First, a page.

World Series celebrations turn destructive at NH colleges

Wednesday night's World Series victory by the Boston Red Sox over the St. Louis Cardinals was mostly celebrated without incident in the city of Boston itself. However, that was not the case at three college campuses in New Hampshire, where celebrations turned destructive.

Five students at the University of New Hampshire were arrested after an estimated crowd of 3,000 students gathered to celebrate the 6-1 Red Sox victory on Main Street in Durham.    WMUR-TV reported that police allowed the crowd to celebrate for about 20 minutes before ordering them to disperse using loudspeakers. Officials say some of the students threw glass bottles at officers, which prompted them to use pepper spray and pepper balls. Students also reported fireworks being lit in the area.

The five arrested will face misdemeanor charges of disorderly conduct.

At Plymouth State University, witnesses told WMUR that small fires were set on campus and light poles were destroyed after students climbed on them. Some students also streaked across campus.

At Keene State College, a student's car was flipped over by fellow students and one other student was hospitalized after she injured by a thrown rock. The trouble started when an area set up for students to celebrate the Red Sox win quickly overflowed. Police said a "riotous" and "aggressive" crowd of students tried to make their way to Main Street, but found their way blocked by officers. Authorities said glass bottles, rocks, and ice were thrown and officers and other students, but no arrests were reported.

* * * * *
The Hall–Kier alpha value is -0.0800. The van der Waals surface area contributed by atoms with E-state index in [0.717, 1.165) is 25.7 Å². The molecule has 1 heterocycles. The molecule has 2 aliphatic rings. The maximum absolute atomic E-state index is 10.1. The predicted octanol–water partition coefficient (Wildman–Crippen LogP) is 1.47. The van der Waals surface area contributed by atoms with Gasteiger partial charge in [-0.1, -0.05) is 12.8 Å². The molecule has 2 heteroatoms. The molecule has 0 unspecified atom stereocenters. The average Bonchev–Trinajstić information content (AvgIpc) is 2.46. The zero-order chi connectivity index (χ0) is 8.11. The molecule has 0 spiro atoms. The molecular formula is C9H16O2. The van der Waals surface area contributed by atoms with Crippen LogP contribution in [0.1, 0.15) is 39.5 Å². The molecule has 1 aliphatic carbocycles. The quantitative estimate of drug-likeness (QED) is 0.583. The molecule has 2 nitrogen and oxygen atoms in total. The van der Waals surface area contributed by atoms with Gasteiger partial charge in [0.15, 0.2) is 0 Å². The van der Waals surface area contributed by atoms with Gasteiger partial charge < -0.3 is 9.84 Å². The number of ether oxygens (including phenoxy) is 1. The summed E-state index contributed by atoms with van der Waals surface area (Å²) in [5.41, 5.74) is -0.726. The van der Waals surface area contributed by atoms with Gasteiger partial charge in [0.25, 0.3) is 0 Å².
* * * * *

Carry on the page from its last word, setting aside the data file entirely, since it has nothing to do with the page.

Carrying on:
Boston police reported a total of nine arrests made for "unruly behavior" during the celebrations in the city. reported that some celebrations threatened to spin out of control, with at least one car flipped over on Boylston Street, near the finish line of the Boston Marathon. Tweets from passerby also reported that people tried to flip cars in the area of Copley Square, near the site of April's bombing that killed three and injured over 260 during the running of the prestigious road race.

Boston Police Commissioner Edward Davis took to Twitter moments before the final out Wednesday to warn "Let's keep cool, Boston." In the hours after the game, Davis told any revelers in the Landmark Center, a shopping district near Fenway Park, "you should go home."

The Associated Press contributed to this report. 

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